Anger is a common experience when you’re grieving. It’s intense, uncomfortable, and powerful. You may feel like you can be angry at many different people, for many different reasons. You may be angry at your loved one for dying in the first place. Their death may have resulted from one of the choices they made. You may recall memories of some of the things they did when they were alive, something you had a hard time accepting, and that makes you angry now. You may also discover something about your loved one that you weren’t aware of when they were living. That can make you angry too.
If there is one issue that can create division, and even anger, in a room full of widows and widowers, it’s the topic of dating after the loss of a spouse. Of all the subjects in all the groups that I’ve ever facilitated, this may be the most controversial.
For some, just the mention of dating again can cause such a negative and visceral reaction -I’ve seen grievers walk out of presentations where this topic was only one small part of the conversation.
But why the strong reaction? Does it a feel like a sense of betrayal to the deceased? Or of being rushed into something we’re not ready for? Is just the thought of having to start over, to put ourselves out there just too overwhelming or too exhausting? Is it that the endeavor seems worthless as there will simply never EVER be someone as perfect for us as the partner we lost?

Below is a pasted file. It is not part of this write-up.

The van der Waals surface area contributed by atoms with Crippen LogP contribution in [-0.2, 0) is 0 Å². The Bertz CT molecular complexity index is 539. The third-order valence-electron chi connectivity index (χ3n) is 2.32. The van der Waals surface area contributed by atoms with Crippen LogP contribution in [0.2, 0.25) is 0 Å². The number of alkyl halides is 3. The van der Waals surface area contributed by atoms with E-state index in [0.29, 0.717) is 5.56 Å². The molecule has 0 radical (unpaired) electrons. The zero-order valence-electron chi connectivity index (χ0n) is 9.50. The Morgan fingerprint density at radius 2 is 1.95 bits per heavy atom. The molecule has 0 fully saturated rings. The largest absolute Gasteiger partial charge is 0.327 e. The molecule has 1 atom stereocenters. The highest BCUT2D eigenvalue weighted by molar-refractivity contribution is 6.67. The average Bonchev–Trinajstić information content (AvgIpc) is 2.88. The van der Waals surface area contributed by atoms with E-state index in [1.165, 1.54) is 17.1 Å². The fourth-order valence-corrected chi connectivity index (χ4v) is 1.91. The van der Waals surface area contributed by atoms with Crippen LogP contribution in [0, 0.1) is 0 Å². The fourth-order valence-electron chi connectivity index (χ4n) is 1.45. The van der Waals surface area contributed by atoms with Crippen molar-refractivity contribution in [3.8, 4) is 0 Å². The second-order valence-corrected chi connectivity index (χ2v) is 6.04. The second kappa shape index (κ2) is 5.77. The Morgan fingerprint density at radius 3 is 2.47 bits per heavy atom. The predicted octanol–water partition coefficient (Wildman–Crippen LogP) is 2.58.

And is it fair that a griever has to cope with this tremendous grief while also answering questions from family and friends about whether they plan to date again? Or is it fair that a griever may face judgement from those who think that they aren’t ready to date or believe they shouldn’t?
Continue reading Dating After the Loss of a Spouse →
I once met a woman who used the word “civilians” to describe those who had not experienced the significant loss of a loved one. The griever, she said, has been in the trenches, endured the battle up close…has seen and heard things that can’t be unseen or unheard and often suffers from the post trauma stress that can haunt long after a loss. For me the analogy worked, and it’s one I come back to often when explaining to a bereavement group that there’s certain things only a griever understands.
It’s also what I find brings so many people to seek help outside of their circle of family and friends. Perhaps in the past we would turn to the ones who know us best when struggling with the trials and challenges of life. But everything changes after a significant loss, and especially in the early days, there is no change more evident than in the griever themselves.
Everything that connected us to our network before – our shared interests, hobbies, beliefs, or even the bonds of time and relationship – will not seem to matter as much in loss. The griever wants to talk with those who get it. Because while so much of this experience is foreign to the griever, it may seem even stranger still to the “civlian”.
With that in mind, here are 10 things only the griever understands: